I take this charge very seriously. And in the last four and a half years, weve tried to honor this charge in the environmental work weve done. Let me discuss some of our flagship efforts, because it is on that foundation that the American Heritage Rivers Initiative was built.

The Endangered Species Act (ESA). It has often meant crisis and confrontation in the past. But weve taken a different approach. Weve reached out in partnership to landowners and state and local groups across the country to forge Habitat Conservation Plans (HCP). Through these plans, were protecting critical habitat. With the nearly 400 HCPs completed or underway, some 18 million acres will be sustainably managed. But the landowner secures something that is critically important, too: certainty. Weve said to landowners "a deal is a deal", and, when an HCP is concluded, there will be "no surprises" -- no ESA train wrecks just around the corner. Instead, if they implement the HCP, theyve got a guarantee that their ESA obligations are met. For fifty, 75, 100 years or more.

Right here in Washington State, Ive signed HCPs that afford landowners a century of certainty.

And, we've forged partnerships with the states as well. Washington State, for example, has a 75 year guarantee that an HCP for state forest lands gets the ESA job done. That means fewer court battles, that means more certain timber plans; that means more money for countries and schools. And all of this while weve ensured that the environment is protected, too.

In Oregon also weve reached a truly historic partnership. The timber industry is at the heart of it. The industry will take the lead in protecting key watersheds for coho salmon. On the basis of that leadership and commitment, weve said, thats good enough for us. We dont need to reinvent the wheel. Weve got confidence that the industrys plan can get the restoration job done.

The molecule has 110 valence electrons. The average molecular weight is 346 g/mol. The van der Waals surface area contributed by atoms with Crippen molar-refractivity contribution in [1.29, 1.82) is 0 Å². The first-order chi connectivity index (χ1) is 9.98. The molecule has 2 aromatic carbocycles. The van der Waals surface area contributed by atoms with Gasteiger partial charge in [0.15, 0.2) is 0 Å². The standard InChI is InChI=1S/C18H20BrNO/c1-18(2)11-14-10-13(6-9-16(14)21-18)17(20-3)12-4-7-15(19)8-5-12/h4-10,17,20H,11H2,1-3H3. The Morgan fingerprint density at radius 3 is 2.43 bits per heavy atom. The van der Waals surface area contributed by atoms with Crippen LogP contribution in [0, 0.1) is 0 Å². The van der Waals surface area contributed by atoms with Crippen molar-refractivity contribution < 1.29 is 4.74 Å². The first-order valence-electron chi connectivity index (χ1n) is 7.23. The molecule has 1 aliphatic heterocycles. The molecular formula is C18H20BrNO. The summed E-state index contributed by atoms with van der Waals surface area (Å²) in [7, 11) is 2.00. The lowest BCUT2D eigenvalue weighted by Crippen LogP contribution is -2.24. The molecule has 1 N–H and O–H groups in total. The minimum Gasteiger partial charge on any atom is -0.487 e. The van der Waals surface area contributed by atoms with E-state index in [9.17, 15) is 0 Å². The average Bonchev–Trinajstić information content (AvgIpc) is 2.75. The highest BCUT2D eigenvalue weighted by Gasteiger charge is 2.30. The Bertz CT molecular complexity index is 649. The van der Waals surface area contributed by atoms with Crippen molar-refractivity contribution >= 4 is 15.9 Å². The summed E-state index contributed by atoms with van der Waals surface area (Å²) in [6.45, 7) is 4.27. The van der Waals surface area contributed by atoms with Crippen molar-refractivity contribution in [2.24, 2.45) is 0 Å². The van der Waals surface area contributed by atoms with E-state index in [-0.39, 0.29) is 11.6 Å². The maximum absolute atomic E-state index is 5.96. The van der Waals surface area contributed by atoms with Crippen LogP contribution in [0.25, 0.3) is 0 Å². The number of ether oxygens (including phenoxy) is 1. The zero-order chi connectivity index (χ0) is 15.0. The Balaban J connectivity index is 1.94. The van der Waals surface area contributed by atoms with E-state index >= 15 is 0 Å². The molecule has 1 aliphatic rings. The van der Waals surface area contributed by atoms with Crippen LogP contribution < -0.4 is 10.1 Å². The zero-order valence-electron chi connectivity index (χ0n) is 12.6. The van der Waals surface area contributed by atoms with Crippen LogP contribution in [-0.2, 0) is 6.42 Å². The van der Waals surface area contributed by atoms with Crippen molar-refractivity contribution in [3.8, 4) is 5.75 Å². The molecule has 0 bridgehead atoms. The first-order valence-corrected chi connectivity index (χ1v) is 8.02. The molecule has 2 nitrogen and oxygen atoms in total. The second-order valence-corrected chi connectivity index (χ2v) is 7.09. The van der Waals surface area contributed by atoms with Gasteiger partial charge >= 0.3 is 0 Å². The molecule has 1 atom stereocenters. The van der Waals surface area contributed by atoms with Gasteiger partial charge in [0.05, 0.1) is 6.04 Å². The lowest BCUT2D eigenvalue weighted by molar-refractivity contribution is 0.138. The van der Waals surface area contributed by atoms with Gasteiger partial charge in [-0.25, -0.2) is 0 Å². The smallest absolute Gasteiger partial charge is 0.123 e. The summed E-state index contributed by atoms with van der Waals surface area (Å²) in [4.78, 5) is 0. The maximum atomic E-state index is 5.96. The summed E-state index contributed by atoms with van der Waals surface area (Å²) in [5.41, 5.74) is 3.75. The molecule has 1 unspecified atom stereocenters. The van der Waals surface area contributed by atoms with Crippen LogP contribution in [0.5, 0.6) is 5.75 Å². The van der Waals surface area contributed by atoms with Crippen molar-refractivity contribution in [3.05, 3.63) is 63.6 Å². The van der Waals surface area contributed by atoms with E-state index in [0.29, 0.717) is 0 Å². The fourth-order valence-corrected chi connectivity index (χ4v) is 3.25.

When it comes to air, and water pollution regulations, we are making major changes too. To take one example, weve launched something called Project XL.

Project XL is based on a simple concept: industry kept saying, we can get cleaner and cheaper if youll just let us figure out how to get there. So, we took them up on it. XL says, if your willing to go above and beyond law, well put the rule book aside. We wont micro-manage. We wont dictate the details.

In addition to cleaning up the environment XL brings many other benefits as well. There are significant savings when you allow for flexibility in approach and when you give businesses and local citizens the ability to craft their own solutions. An amazing thing happens when you are in a conference room rather than a court room: Solutions are found, and discussions broaden from the environment to the needs of the community as a whole. Some communities have decided to invest the savings to keep libraries open longer hours; some to provide health care; others are providing job training to ensure that businesses will hire locally.

Yes, this is about the environment, but it is about much more, too. Its bottom-up. Communities and individual cities taking charge of their own future and using the environment not as a source of confrontation, but as a catalyst to achieve a much greater good. Its about communities thriving. Feeling alive and feeling whole -- just as NEPA envisioned.

Now, it is on this foundation that the American Heritage Rivers Initiative was built. The American Heritage Rivers program is testimony to the connection, to the positive energy that can be built around the environment.